Puerto Rico Files for Historic $70 Billion Debt Restructuring

  • Court option was extended in U.S. rescue law enacted last year
  • The proceedings will dwarf Detroit’s record-setting bankruptcy

Miller Buckfire MD Says Title III Will Help Puerto Rico

Puerto Rico has finally and officially filed for protection from its creditors in what amounts to the biggest municipal bankruptcy in U.S. history.

Now comes the real reckoning. After years of wrangling in Washington, San Juan and on Wall Street -- a fight that has pitted hedge funds against some of the poorest U.S. citizens -- a federal judge may at last help decide who gets paid, and how much.

For both sides, the showdown will mean pain, as well as opportunity. Bondholders are certain to take a hit, with the commonwealth saying it can’t pay in full. Puerto Rico, meantime, will find no easy fix for an economic crisis that has driven many thousands of its citizens to the U.S. mainland during a decade-long recession and years of borrowing to cover budget gaps.

“An orderly process for working out Puerto Rico’s debt trouble provides the best hope for Puerto Rico and also the best chance for most creditors to emerge better off,” Brad Setser, senior fellow at The Council on Foreign Relations, said in a telephone interview. “But clearly there’s going to be fights between different groups of creditors.”

The commonwealth is asking a federal court to force creditors to take losses on about $74 billion of debt. The process, called Title III, was created by a U.S. law enacted last year to help Puerto Rico emerge from its economic malaise. Thousands of islanders marched in San Juan’s financial district on May 1, protesting against anticipated spending cuts.

The move, announced by Governor Ricardo Rossello and then followed by a filing in U.S. court in San Juan, came after he and his predecessor both failed to persuade the island’s major creditors to accept less than they’re owed and the government faced an onslaught of new lawsuits stemming from a series of defaults. The governor’s fiscal plan covers less than a quarter of the debt payments due over the next decade.

Hedge funds, including Aurelius Capital Management, Monarch Alternative Capital and Whitebox Advisors, hold about a third of the island’s debt.

The prices of Puerto Rico’s major bonds were little changed after the announcement. General obligations due in 2035, among the most actively, traded for an average of 65.6 cents on the dollar Wednesday, up from 64.7 cents Tuesday, according to data compiled by Bloomberg.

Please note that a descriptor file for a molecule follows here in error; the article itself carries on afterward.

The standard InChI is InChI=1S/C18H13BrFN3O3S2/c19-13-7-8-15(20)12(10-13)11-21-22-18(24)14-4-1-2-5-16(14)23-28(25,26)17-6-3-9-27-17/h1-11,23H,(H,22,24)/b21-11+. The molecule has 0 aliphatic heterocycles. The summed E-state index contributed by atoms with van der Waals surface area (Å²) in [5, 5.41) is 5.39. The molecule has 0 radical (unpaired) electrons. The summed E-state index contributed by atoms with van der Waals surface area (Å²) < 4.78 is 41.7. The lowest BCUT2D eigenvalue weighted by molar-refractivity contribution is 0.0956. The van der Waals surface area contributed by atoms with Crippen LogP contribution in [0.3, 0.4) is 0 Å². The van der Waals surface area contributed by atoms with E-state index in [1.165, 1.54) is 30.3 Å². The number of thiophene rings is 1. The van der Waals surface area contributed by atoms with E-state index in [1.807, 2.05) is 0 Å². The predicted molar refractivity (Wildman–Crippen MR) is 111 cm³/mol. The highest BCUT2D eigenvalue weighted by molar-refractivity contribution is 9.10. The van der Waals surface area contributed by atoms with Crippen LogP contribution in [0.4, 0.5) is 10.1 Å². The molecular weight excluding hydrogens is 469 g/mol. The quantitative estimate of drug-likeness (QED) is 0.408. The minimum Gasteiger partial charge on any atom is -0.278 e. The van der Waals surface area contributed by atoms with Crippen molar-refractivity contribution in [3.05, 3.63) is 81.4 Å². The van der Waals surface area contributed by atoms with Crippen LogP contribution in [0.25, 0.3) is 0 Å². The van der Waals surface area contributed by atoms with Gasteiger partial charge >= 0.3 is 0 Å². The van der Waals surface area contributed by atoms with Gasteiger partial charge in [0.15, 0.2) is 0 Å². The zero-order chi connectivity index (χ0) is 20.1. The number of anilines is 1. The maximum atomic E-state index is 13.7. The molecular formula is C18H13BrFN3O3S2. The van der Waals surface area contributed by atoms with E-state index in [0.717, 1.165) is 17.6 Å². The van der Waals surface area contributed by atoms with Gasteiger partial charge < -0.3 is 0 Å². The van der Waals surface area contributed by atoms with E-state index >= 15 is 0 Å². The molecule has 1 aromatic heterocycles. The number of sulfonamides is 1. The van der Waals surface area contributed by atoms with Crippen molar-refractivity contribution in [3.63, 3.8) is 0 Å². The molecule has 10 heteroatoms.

Puerto Rico’s restructuring will be the largest ever in the $3.8 trillion municipal-bond market. The island, where nearly half its residents live in poverty, has struggled since 2006 to grow its economy. About 62,000 residents left the island last year, the steepest decline since 2004.

Along with the municipal debt, Puerto Rico’s pension has the weakest funding among U.S. states. It’s unfunded pension liability is approaching $50 billion and its three public retirement systems are either out of money or will be out of funding this year. A federal rescue law, called Promesa, requires an oversight board address the pension issue.

"We have reached this decision because it protects the best interests of the people of Puerto Rico," Rossello, who took office in January, said.

For a detailed analysis of the governor’s approach, click here.

Hedge Funds

Some bondholders disagree. A group of hedge funds holding general-obligation bonds claim a deal with Puerto Rico was within reach Tuesday until a federal board that oversees the commonwealth’s finances intervened and blocked a potential agreement.

With the board’s Title III filing, “the governor has forfeited all power over the restructuring, and the economy of Puerto Rico will be put on hold for years,” Andrew Rosenberg, a partner at Paul Weiss Rifkind Wharton & Garrison, who advises the group of general-obligation bondholders, said in an email. “Make no mistake: The Board has chosen to turn Puerto Rico into the next Argentina.”

The financial collapse promises to impose deep losses on bondholders who for years snapped up Puerto Rico’s securities, which are tax-free throughout the U.S. U.S. states can’t file for bankruptcy, and investors bought the bonds assured that it wasn’t a legal option for Puerto Rico either.

Record Restructuring

The scale of the restructuring is far larger than Detroit’s record-setting $18 billion bankruptcy, and it’s unclear how long a court proceeding would last or how deep would be the cuts that are imposed on bondholders. The island’s financial recovery plan covers less than a quarter of the debt payments due over the next decade, assuming Puerto Rico’s budget can be steadied.

Rossello’s latest offers to creditors show the commonwealth believes general obligations should receive a better recovery than its sales-tax bonds, another major class of its debt.

Analysts have been speculating that the island would have no choice but to have a court oversee its debt restructuring, given the unprecedented challenge of striking a voluntary agreement with so many creditors.

— With assistance by Alex Lopez

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